Eighteen years ago, three different sites in the northeast United States were attacked by terrorists. The attacks, which would forever change our way of life, were also an inspiration for some that would go on to become or continue to be first responders. Read some of their stories today in our special section in the print edition of the News-Herald.
Del Rio Fire Department Firefighter James Denney has worked for the city of Del Rio Fire Department for about 12 years. He has also served as a part-time firefighter for the Val Verde County Fire Department for about a year.
Denney was born and raised in Del Rio and graduated from Del Rio High School in 1999.
“My brother, Ben Denney, got me into firefighting He’s been here a little bit longer than I have. He told me he thought this would be a fitting job for me, so I went ahead and took the entrance exam and passed it, and I got picked up,” Denney recalled.
He said he believed his brother picked the perfect career for him.
“I love this job. I love the fact that I give back to the community. This is a fun job, a blast, and the guys you get to work with are the most down-to-earth guys you’ll ever meet, but the real reason I love it is that you get to do something very positive in your community,” Denney said.
Denney said he was working for the Border Patrol as a student aide on Sept. 11, 2001.
“I was there when it all happened. We were working outside as we usually did, and they came and told us what was going on, and everything pretty much stopped. A man I knew very well and one of his co-workers were in New York at the time, so it hit pretty close to home. It was pretty scary,” Denney said.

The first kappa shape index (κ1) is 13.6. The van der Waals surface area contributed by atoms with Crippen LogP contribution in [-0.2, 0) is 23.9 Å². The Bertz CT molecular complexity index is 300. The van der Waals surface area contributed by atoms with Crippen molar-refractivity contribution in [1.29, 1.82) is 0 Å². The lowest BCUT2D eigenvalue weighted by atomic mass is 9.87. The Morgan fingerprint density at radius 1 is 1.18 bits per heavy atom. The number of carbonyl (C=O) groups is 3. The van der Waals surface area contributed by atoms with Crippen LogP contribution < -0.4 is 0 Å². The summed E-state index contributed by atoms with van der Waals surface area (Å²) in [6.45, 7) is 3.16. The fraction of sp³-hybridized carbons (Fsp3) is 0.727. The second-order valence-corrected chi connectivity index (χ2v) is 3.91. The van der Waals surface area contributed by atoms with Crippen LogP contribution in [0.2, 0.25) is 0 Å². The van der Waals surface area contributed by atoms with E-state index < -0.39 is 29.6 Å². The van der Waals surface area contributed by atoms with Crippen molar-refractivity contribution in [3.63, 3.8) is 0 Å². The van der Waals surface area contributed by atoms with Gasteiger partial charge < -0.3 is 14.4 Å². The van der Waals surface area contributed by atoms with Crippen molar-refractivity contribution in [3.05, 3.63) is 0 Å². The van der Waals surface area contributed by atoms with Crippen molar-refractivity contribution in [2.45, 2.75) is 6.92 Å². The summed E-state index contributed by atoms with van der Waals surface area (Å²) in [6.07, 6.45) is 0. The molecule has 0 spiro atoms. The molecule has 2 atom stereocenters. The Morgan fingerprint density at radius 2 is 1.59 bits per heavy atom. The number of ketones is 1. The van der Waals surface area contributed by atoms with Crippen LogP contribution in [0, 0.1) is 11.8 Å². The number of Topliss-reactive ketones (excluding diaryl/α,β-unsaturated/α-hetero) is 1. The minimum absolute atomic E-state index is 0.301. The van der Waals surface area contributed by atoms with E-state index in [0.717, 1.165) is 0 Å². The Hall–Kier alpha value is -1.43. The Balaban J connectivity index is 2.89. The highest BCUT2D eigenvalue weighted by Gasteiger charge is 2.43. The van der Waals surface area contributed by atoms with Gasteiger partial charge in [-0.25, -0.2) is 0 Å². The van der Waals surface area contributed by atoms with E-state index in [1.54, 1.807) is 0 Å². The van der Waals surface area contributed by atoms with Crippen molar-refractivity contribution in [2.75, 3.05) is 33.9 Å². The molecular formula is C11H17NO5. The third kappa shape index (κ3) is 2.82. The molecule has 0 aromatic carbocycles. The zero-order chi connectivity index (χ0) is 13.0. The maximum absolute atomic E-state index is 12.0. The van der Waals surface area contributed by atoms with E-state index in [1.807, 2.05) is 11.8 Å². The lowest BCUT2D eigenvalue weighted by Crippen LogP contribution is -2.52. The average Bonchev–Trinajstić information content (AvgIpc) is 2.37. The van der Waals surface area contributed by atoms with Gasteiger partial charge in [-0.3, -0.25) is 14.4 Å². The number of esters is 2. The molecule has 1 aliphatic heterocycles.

Denney said the attacks and the deaths of the firefighters in the collapse of the towers brought home the sacrifices emergency responders are ready to make.
“It changed me in the sense that when I first got in here I didn’t really know what the job was about,” he said.
Denney participates in the annual 9/11 Tower Climb in San Antonio, held each year on the anniversary of the attacks to commemorate the fallen.
“This will be my seventh years doing it. We climb for the 343 firefighters who didn’t make it to the top, and we climb for the 70-something police officers who didn’t make it,” he said.
At least 10 first responders from the local area participate in the event.
“It’s 130 floors we climb to the top of the Tower of the Americas. We climb up to the observation deck, which is the 65th floor, and we do that twice, in full gear, just like they did it. On average, we’re carrying 50 to 60 pounds of gear,” Denney said.
“I think about it every day of my life. It’s something that hits really close to home, not only because of the guys that didn’t make it, but I so many friends in this country that do this job, that give so much to this job. We don’t do it for ourselves. We do it for the people,” he said.